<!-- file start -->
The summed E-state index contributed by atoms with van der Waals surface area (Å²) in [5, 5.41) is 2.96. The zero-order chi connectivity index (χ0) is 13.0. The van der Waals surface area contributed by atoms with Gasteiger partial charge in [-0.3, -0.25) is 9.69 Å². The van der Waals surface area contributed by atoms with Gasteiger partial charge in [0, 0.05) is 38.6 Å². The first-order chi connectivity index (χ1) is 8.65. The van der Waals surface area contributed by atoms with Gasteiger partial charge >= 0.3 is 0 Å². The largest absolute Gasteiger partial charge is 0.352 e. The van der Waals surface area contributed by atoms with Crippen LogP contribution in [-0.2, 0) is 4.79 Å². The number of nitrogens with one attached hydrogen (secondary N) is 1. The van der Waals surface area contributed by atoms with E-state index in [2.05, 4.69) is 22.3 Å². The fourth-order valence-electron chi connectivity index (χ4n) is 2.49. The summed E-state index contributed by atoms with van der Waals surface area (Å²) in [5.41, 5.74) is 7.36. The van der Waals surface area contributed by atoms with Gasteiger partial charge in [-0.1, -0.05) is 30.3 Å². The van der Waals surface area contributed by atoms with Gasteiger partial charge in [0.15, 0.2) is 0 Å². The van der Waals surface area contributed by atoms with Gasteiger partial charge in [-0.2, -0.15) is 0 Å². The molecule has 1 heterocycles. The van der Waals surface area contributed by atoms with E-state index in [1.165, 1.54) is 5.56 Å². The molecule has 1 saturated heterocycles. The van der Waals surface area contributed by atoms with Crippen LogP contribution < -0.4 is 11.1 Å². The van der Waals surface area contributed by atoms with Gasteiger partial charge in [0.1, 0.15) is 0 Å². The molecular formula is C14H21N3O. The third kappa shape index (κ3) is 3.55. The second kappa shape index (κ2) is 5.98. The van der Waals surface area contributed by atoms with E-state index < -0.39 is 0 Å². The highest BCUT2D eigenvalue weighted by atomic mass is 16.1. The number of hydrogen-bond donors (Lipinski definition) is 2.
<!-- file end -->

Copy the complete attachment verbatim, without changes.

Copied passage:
The summed E-state index contributed by atoms with van der Waals surface area (Å²) in [5, 5.41) is 2.96. The zero-order chi connectivity index (χ0) is 13.0. The van der Waals surface area contributed by atoms with Gasteiger partial charge in [-0.3, -0.25) is 9.69 Å². The van der Waals surface area contributed by atoms with Gasteiger partial charge in [0, 0.05) is 38.6 Å². The first-order chi connectivity index (χ1) is 8.65. The van der Waals surface area contributed by atoms with Gasteiger partial charge >= 0.3 is 0 Å². The largest absolute Gasteiger partial charge is 0.352 e. The van der Waals surface area contributed by atoms with Crippen LogP contribution in [-0.2, 0) is 4.79 Å². The number of nitrogens with one attached hydrogen (secondary N) is 1. The van der Waals surface area contributed by atoms with E-state index in [2.05, 4.69) is 22.3 Å². The fourth-order valence-electron chi connectivity index (χ4n) is 2.49. The summed E-state index contributed by atoms with van der Waals surface area (Å²) in [5.41, 5.74) is 7.36. The van der Waals surface area contributed by atoms with Gasteiger partial charge in [-0.1, -0.05) is 30.3 Å². The van der Waals surface area contributed by atoms with Gasteiger partial charge in [0.15, 0.2) is 0 Å². The van der Waals surface area contributed by atoms with Gasteiger partial charge in [-0.2, -0.15) is 0 Å². The molecule has 1 heterocycles. The van der Waals surface area contributed by atoms with E-state index in [1.165, 1.54) is 5.56 Å². The molecule has 1 saturated heterocycles. The van der Waals surface area contributed by atoms with Crippen LogP contribution < -0.4 is 11.1 Å². The van der Waals surface area contributed by atoms with Gasteiger partial charge in [0.1, 0.15) is 0 Å². The molecular formula is C14H21N3O. The third kappa shape index (κ3) is 3.55. The second kappa shape index (κ2) is 5.98. The van der Waals surface area contributed by atoms with E-state index < -0.39 is 0 Å². The highest BCUT2D eigenvalue weighted by atomic mass is 16.1. The number of hydrogen-bond donors (Lipinski definition) is 2.